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Black History Month: A Fight that Advanced Liberation for Everyone

Amy Traub

Black History Month is about gratitude. I am grateful because time and again black people’s struggle for freedom advanced liberation for everyone in the United States—and is still advancing it today.

The women’s rights movement of the 19th century emerged from abolitionism. Black and white women agitating for an end to slavery gained skills in organizing and advocacy, fighting to make their own voices heard as campaigners for abolition and ultimately for women’s suffrage. Women’s rights moved forward even as black women activists and leaders, like Ida B. Wells, were increasingly marginalized within the suffrage movement they worked to build.

On the level of ideas and imagination, the successful battle against slavery also showed that seemingly eternal and immutable facts of the social order can—and must—be changed.

In the decades since, the gains of the Civil Rights Movement broadened opportunities for all people of color and spurred independent organizing by Native American, Puerto Rican and Mexican-American activists who drew on the tactics and insights of African American civil rights and Black Power organizations. Americans fighting for workers’ rights, environmental sustainability, disability rights, LGBTQ rights, and feminism similarly benefitted from and built on the example of the civil rights struggle. Black activists contributed to all of these movements.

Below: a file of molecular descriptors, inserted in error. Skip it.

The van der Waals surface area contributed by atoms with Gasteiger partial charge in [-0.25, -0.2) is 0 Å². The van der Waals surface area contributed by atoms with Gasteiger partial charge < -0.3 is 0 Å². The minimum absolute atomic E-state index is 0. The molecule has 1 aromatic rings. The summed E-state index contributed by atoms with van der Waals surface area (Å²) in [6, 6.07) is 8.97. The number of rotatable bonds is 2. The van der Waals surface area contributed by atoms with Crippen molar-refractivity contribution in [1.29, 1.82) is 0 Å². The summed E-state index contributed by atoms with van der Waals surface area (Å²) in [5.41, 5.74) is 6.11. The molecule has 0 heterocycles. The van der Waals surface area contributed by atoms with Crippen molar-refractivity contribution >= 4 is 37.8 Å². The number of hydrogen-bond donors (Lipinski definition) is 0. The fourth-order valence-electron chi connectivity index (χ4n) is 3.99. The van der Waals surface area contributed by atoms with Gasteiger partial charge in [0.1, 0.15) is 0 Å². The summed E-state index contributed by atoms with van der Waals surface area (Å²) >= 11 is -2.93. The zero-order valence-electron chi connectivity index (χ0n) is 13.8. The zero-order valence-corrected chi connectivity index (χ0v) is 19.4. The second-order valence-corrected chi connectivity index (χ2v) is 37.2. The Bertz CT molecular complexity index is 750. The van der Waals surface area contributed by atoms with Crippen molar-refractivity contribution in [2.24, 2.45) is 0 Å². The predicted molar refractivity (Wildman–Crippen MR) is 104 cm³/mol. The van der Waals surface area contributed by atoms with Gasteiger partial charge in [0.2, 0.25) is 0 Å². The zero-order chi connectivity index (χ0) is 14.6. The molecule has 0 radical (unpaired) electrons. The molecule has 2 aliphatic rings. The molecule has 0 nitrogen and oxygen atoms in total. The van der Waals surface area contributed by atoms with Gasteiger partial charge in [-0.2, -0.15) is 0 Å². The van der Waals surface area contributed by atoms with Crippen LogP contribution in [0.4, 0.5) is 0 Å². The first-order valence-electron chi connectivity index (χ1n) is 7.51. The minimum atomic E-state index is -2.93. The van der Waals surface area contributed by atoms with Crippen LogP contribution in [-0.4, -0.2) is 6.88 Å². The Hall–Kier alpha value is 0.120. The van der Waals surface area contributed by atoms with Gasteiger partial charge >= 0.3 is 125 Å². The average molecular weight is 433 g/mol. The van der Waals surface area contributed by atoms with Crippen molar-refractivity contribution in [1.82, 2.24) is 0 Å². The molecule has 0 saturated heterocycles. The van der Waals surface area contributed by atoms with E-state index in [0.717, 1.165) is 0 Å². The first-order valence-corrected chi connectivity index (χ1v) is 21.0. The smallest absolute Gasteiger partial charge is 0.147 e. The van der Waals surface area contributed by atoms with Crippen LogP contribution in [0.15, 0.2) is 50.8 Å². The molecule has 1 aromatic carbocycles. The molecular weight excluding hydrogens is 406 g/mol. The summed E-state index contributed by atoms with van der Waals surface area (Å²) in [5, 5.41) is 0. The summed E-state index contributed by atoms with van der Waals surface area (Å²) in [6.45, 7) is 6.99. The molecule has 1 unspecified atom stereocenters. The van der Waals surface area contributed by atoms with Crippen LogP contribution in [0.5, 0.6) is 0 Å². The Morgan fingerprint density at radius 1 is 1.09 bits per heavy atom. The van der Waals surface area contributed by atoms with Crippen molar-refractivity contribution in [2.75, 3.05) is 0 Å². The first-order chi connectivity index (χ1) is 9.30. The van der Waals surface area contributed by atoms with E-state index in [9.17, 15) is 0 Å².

African Americans’ push for social inclusion broke down barriers for all of us. Today, movements like Black Lives Matter, the Poor People’s Campaign, and voting rights campaigns like the triumphant Florida Rights Restoration Coalition and Stacey Abrams’ new Fair Fight Action continue to move us forward.

I talk to my children about how they—who have ethnic roots in Ireland, China, Samoa, Germany, Switzerland, and the Jewish communities of Eastern Europe, but as far as we know, no African ancestry—are beneficiaries of the struggles of black history. And how we have an obligation to stand in solidarity and support for the fights of our own time.


About the Series

Since 1976, the United States has designated February as Black History Month to honor the often overlooked achievements of black Americans throughout the country’s history. Demos is honoring Black History Month by highlighting reflections from some of our staff. We welcome you to join the conversation by sharing your thoughts with us on social media using #blackhistorymonth.